#1
Went to Guitar Center yesterday to check out some guitars. I took the old starcaster with me to have them look at it and see if I could trade it in. Online I was looking at two used Epiphone les Paul's they had. One was a traditional pro and the other was a studio delux. The trad pro was a gold top and the studio was a silver burst.
Gave the guy at the guitar area my star caster and told him I couldn't get it to stay in tune. That every time I picked it up i had to tune it again. Well a bit later they came back and said the neck was bowed and that was why it would not stay in tune. So I ended up trading it in. Got like $55 out of it.
So then got to looking for something new. Had about $400 to spend and ended up going with the Epiphone studio delux mainly becasue I just loved the color and finish on it. And it literally looks like new there is not a single scratch on it anywhere.
I also got a gig bag and a few other odds and ends while I was there like some different picks a stand a cheap strap. Got home late so haven't had any time to play it yet
I'll try and get some pics of it up when I can. But I can say I am very happy with it
#2
Great, congrats! Looking forward to seeing the pics! HNGD!
I am a StarGeezer: some call me..."Tim."*

* - Heartfelt apologies to Monty Python for blatant plagiarism. Those responsible have been sacked.
__________

Epiphone G-400 "Goth"
Peavey Vypyr 75 Amp
#4
well I'll have to do that then. didn't really know it was a requirement. sorry fellas I'll get some pics up
#6
Quote by metriccar
How would a neck become bowed?

Weather and use. Its not a critical issue though, it can be fixed in under 2 mins by a novice if you'd bothered to check into it.
Fender Mustang/Derfenstein DST> Boss Power Wah> Pedal Monsters Klone> Bogner Uberschall> Walrus Audio Janus> Randall RM20> Line 6 M9> Randall RM20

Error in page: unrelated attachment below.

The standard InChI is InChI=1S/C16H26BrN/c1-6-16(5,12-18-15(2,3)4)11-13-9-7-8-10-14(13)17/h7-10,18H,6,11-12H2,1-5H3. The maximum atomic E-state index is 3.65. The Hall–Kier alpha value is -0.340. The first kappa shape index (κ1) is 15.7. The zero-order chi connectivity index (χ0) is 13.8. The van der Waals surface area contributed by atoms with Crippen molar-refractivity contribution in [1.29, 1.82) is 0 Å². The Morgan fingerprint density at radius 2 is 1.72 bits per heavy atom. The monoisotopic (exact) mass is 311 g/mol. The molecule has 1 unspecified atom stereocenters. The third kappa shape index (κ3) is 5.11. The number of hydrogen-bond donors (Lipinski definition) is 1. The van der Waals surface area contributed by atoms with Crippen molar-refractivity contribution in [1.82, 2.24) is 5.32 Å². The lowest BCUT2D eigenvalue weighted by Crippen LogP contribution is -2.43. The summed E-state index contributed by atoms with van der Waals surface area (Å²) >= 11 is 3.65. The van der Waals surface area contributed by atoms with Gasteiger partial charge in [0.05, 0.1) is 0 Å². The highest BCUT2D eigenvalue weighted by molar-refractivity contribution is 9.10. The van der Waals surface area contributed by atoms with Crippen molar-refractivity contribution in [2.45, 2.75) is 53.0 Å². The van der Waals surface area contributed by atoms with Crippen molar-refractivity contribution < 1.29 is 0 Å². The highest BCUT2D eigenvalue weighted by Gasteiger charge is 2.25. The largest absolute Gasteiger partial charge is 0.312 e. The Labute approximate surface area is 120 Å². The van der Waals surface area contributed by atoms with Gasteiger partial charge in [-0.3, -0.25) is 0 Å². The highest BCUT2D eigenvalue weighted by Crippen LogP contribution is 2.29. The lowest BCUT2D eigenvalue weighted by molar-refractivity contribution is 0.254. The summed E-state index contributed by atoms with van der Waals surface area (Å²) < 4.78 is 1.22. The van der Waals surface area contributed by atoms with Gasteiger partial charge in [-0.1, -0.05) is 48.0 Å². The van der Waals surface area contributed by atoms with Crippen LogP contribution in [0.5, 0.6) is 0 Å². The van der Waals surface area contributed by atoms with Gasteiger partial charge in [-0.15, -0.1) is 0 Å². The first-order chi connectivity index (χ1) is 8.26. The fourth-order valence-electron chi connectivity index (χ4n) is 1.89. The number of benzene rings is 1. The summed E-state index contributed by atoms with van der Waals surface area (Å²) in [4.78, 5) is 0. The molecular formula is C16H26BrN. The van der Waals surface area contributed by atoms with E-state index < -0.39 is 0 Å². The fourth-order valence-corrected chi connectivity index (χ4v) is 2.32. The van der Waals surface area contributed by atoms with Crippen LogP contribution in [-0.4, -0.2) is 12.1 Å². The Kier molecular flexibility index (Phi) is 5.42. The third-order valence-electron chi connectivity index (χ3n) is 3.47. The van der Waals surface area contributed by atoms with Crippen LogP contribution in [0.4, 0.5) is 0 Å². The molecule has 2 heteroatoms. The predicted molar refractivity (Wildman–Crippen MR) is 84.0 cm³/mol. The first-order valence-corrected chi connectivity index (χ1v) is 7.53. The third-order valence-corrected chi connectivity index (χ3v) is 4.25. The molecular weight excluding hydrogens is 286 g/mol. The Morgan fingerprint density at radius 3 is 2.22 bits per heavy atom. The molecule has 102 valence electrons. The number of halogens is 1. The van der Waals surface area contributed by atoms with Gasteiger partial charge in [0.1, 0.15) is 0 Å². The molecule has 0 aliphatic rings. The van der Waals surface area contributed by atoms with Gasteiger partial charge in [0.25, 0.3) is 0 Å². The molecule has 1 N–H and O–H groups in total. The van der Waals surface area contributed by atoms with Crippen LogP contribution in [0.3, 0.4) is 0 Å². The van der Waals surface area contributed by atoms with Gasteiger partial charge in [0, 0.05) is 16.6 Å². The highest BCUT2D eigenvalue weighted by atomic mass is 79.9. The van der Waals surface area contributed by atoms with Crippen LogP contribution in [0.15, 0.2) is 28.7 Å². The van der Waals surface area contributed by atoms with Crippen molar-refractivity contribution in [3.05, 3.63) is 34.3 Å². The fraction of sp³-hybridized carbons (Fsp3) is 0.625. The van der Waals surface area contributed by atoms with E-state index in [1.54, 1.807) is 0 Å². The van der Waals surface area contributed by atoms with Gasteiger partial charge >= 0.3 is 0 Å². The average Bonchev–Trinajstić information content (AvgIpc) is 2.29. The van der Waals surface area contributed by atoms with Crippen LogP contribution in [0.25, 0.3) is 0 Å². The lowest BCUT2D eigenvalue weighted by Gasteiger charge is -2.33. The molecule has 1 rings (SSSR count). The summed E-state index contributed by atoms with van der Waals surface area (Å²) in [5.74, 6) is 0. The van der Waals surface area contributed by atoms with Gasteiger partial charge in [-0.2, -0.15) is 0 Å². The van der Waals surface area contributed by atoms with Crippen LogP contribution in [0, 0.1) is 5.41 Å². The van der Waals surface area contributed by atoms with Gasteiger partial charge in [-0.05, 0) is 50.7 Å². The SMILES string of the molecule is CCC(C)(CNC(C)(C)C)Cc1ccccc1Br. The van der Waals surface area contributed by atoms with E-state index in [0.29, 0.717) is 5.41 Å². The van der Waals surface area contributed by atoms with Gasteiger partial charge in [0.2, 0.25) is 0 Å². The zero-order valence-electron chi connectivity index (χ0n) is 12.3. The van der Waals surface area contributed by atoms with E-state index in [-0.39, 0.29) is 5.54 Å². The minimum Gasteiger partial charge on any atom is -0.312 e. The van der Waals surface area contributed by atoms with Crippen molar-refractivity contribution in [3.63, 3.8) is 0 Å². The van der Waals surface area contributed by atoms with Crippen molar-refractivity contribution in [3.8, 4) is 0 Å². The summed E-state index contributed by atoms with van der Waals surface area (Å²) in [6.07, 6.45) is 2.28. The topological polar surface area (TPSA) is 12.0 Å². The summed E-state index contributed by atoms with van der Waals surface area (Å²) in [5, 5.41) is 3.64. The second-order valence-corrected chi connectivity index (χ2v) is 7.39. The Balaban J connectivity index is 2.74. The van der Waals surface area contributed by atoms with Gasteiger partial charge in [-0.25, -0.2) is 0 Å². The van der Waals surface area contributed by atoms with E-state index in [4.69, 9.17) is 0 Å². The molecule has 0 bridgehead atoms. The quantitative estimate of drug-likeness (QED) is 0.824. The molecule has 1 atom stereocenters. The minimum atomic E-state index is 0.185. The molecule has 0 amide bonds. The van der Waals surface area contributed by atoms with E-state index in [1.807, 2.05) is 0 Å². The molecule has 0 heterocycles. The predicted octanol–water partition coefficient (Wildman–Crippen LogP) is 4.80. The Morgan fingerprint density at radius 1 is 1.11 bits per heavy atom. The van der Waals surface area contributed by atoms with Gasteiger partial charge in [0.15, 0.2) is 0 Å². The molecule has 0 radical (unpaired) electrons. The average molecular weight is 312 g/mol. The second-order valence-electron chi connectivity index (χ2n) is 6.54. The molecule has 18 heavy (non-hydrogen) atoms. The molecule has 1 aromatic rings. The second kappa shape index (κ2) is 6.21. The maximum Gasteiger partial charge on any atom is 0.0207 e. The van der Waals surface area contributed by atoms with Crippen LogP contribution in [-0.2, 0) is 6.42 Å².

#7
Quote by metriccar
How would a neck become bowed?

Changes in temperature and humidity and changes in string gauge.
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I also have to do that. Cottaging this weekend
#8
Quote by lucky1978
Weather and use. Its not a critical issue though, it can be fixed in under 2 mins by a novice if you'd bothered to check into it.



Not necessarily. Necks can be bowed in such a way that a truss rod has little or no chance of affecting anything. It then becomes a structural problem and often one that's not worth the time and effort to fix.

What bothers me, however, is why the tech would tell him that a bowed neck would cause his guitar to go out of tune often? I'm having trouble making sense of that.
#9
Quote by metriccar
How would a neck become bowed?


I've seen guitars that were left face-in, leaning into a corner, back-bowed to a point where they needed to be clamped to a flat surface and slowly brought back to straight. Guitars with necks made of wood that wasn't properly seasoned will sometimes take a set. I've seen guitars that were bowed inward in the 1-5 fret area, bowed backward in the 7-12 fret area, and that then had a ski jump in the 15-21 fret area.

Improper storage accounts for a lot. Guitars left most of their lives on stands have a higher proportion of neck issues than guitars hung on hangers, though guitars on hangers have more issues than guitars left in cases.
Last edited by dspellman at Jun 15, 2014,
#10
Quote by dspellman


What bothers me, however, is why the tech would tell him that a bowed neck would cause his guitar to go out of tune often? I'm having trouble making sense of that.


The guitar tech didn't tell me that was what was causing it to keep going out of tune. They told me that the neck was bowed. I just assumed that was the tuning problem.
#11
Quote by champ198
The guitar tech didn't tell me that was what was causing it to keep going out of tune. They told me that the neck was bowed. I just assumed that was the tuning problem.


Pick up "How to make your Electric Guitar Play Great" by Dan Erlewine. Maybe $20 at Amazon, and the best accessory you'll ever get for your guitar. Even if you never touch your guitar other than to string it and play it, you'll know what to look for and how to talk to your tech intelligently. Best case, you'll be able to fix whatever ails your guitar (setup-wise) on your own when you need to.